each fixture will mean that you have a lot of vent pipes running up
through your building and out your roof. This uses a lot of unnecessary
piping, and you'll be doing more work than you need to.
2Create a dry vent by attaching a ventilation pipe to a fixture's drain pipe.
Depending on the fixture, the vent pipe can be fairly small but should
be positioned within a couple feet of the fixture. Make sure to check
your local building codes for specific regulations about sizes and
distances for your vent pipe.
- A common layout is to have a drain pipe run horizontally away from a
sink or other fixture for up to two feet. Then the drain pipe will join
with a vertical pipe. Down from the join, this vertical pipe acts as a
drain for the fixture. Up from the join, it vents the fixture.
3Extend the vent pipe outside the building according to building regulations.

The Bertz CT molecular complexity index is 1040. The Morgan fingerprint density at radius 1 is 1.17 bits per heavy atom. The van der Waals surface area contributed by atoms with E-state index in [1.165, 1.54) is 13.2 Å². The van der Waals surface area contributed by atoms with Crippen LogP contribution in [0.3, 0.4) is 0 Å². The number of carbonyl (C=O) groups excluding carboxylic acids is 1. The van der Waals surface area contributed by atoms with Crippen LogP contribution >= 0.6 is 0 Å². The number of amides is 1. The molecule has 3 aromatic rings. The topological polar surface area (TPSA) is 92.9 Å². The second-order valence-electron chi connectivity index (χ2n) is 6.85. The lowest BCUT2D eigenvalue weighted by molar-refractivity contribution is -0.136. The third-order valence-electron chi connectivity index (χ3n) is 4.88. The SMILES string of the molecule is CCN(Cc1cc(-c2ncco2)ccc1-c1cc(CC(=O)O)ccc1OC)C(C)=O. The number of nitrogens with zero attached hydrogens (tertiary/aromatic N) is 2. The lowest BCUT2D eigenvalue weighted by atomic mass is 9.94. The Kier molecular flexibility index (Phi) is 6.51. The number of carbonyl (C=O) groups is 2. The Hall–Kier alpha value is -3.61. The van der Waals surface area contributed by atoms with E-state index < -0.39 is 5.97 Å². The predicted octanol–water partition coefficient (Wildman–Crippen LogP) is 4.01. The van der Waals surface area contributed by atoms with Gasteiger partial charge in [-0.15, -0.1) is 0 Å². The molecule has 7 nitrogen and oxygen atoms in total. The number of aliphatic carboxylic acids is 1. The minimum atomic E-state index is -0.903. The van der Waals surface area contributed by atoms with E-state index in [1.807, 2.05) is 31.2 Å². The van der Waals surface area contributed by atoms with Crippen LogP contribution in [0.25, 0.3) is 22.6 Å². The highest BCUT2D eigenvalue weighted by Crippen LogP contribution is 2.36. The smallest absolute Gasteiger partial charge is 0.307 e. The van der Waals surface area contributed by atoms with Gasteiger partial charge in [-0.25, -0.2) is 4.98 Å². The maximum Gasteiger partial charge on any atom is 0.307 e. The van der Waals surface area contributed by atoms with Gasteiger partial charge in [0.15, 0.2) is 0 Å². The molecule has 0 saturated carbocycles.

Usually, the vent pipe must extend six inches above the roof or 12
inches away from vertical walls, but double check your building codes
and requirements to make sure.
4Repeat the ventilation process with any other fixtures you're installing.
Make sure every fixture has a vent pipe associated with it so that your
whole plumbing system will run quickly, smoothly, and safely.
5Vertical ventilation pipes called vent stacks provide air circulation to any part of the plumbing system.
Vent stacks can run parallel with waste pipes to ensure proper
ventilation in tall buildings. Sub-vents may be branched together to
exit 1 vent stack, allowing for only 1 hole in the roof for ventilation.
Method 3 of 3: Wet Venting
1Understand wet ventilation, where one fixture's vent is another's drain.
Under this system, you can install several different fixtures in the
same system of pipes, attached at different places. Although this system